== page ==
always-there-bscMesh Medical Device News Desk, November 7, 2016 ~ After turning away two mesh-injured women who were enthusiastic about participating in an upcoming Prolapse Consensus Conference, the society then expels your editor from membership of AUGS.

Janet Holt, a mesh-injured plaintiff, learned about the upcoming Prolapse Consensus Conference to be held in Baltimore, November 10 and 11 on Mesh News Desk.

AUGS conference

AUGS conference

The American Urogynecologic Society (AUGS) had just concluded its annual conference (See coverage on MND here and here) and had scheduled this session to bring together “public and private stakeholders involved in current treatments and to research the current steps for improving treatment and reducing the impact of prolapse on women’s lives.”

Janet Holt

Janet Holt

Stakeholders included Patient Advocates.  Holt was enthusiastic.

“When I read “Attendees will have an opportunity to help shape the future action plan by participating in working in group settings,” I instantly said to myself I want to go. I want to participate. I want to be heard. I want to have input. I want you to see my face. I want to learn. I was so excited!”

She filled out the AUGS form for entry and booked a flight and hotel.

“After all Sherri Palm was quoted in her blog as saying if you want to know what the true impact of any condition is, ask the patient. I was pumped and ready. I am the patient. My hand is up. Ask me Ask me!”

Holt said she wanted to make an impact. She wanted to put a face with the hurt. She is one of 100,000 women in the U.S. experiencing complications after a transvaginal mesh used to treat incontinence or pelvic prolapse.

The timing was perfect for Janet Holt and Bev Pennington, another mesh-injured woman.

Both professional women, both mesh-injured had recently attended the Patient Training Workshop at the National Center for Health Research Conference, a Washington, D.C. – based patient focused group.  See story here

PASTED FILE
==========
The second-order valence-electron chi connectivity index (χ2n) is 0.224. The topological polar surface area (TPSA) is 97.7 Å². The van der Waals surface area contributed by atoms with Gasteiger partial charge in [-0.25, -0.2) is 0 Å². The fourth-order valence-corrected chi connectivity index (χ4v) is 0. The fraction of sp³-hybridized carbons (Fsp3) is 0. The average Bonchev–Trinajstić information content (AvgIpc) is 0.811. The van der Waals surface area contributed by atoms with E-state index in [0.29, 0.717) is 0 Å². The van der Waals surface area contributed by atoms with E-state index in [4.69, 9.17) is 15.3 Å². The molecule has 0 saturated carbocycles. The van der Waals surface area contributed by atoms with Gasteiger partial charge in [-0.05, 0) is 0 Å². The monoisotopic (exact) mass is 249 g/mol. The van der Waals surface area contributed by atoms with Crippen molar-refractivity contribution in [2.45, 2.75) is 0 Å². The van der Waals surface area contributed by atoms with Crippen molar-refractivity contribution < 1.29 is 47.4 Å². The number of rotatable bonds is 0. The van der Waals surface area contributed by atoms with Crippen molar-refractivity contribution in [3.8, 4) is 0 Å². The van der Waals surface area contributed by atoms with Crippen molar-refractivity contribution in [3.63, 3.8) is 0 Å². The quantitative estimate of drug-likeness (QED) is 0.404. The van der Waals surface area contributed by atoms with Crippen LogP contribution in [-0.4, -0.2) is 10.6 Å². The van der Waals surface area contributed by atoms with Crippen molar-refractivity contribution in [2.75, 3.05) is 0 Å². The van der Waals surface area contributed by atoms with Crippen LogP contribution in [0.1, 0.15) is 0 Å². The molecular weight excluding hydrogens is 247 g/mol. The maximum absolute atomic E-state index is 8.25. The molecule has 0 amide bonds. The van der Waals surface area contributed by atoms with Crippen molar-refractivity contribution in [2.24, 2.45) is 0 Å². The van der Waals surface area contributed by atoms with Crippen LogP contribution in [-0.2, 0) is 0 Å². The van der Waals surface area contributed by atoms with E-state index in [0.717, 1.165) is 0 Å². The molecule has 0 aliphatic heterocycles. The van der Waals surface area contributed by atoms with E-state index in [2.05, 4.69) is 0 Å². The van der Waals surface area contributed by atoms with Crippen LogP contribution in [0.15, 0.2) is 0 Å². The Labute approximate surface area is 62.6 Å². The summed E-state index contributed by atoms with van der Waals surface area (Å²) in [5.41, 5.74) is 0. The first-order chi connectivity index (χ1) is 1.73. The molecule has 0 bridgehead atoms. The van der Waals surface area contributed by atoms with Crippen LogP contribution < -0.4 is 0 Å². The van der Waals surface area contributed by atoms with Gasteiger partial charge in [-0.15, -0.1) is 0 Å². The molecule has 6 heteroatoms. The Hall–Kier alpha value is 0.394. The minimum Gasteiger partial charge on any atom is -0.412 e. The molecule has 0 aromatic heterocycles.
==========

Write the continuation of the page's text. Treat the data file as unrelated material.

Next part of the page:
Patient Training Workshop

Patient Training Workshop

“At the conference I just attended we learned the importance of clinical trials. What the data should look at and what should be reported. I learned, once again, the importance of JUST SHOWING up,” Holt tells MND.

They felt they could provide a voice for patients who are injured by transvaginal mesh and are disabled and unable to travel, to give those suffering in silence a voice.

Holt had experience.

She had given testimony at the Institute of Medicine on public health effectiveness of the FDA’s 510(k) clearance process and had testified at the FDA’s executive panel on mesh implants.

 

THANKS BUT NO THANKS

Instead, Holt was told other Patient Advocacy groups would be present. The meeting was for those individuals “actively engaged in research of the condition and treatment options for prolapse.”  Their payments would be returned by AUGS.
augs-rejection-letter-to-janet

Janet tells MND, “I was disappointed. I believe I am more than qualified to speak. It is my opinion that patients are very much needed to be part of their planning going forward. The largest segment of baby boomers have now reached the age of 65. SUI and prolapse going forward is going to affect a large segment of the female population. I have always been respectful when speaking before AUGS. I believe innovation is needed to solve this problem that will affect so many. I want/believe clinical trial should be done on any implant that is put in the human body.  It has to be safe. If industry does not let us participate I believe harm to women will continue when greed overtakes patient safety.”

 

MND ASKS ON BEHALF OF PATIENT REPS, Oct 26 2016

As someone who had recently joined AUGS as an Affiliate member, and paid to attend its recent conference, I sent a letter to Ms. Hughes on behalf of Ms. Holt and Pennington to assure her that Holt and Pennington were not part of the “anti-mesh movement.”

AUGS president HALE had used that term to marginalize the mesh-injured during his address at the conference the week earlier. See the story here.

I wrote:

“I strongly urge that any “action plan to advance prolapse research” take into account the present. Good science requires discovery into successes and failures, and nothing less. 

Surely, physicians do not feel that women who are now disabled following their pelvic mesh implants to treat incontinence or prolapse are an acceptable outcome?

I would like to request bringing together these disparate groups, preferably at the upcoming session in Baltimore to include the real “stakeholder” voices of the most reasonable, intelligent and knowledgeable mesh-injured women to become part of the AUGS driven action plan.  

Time is of the essence.”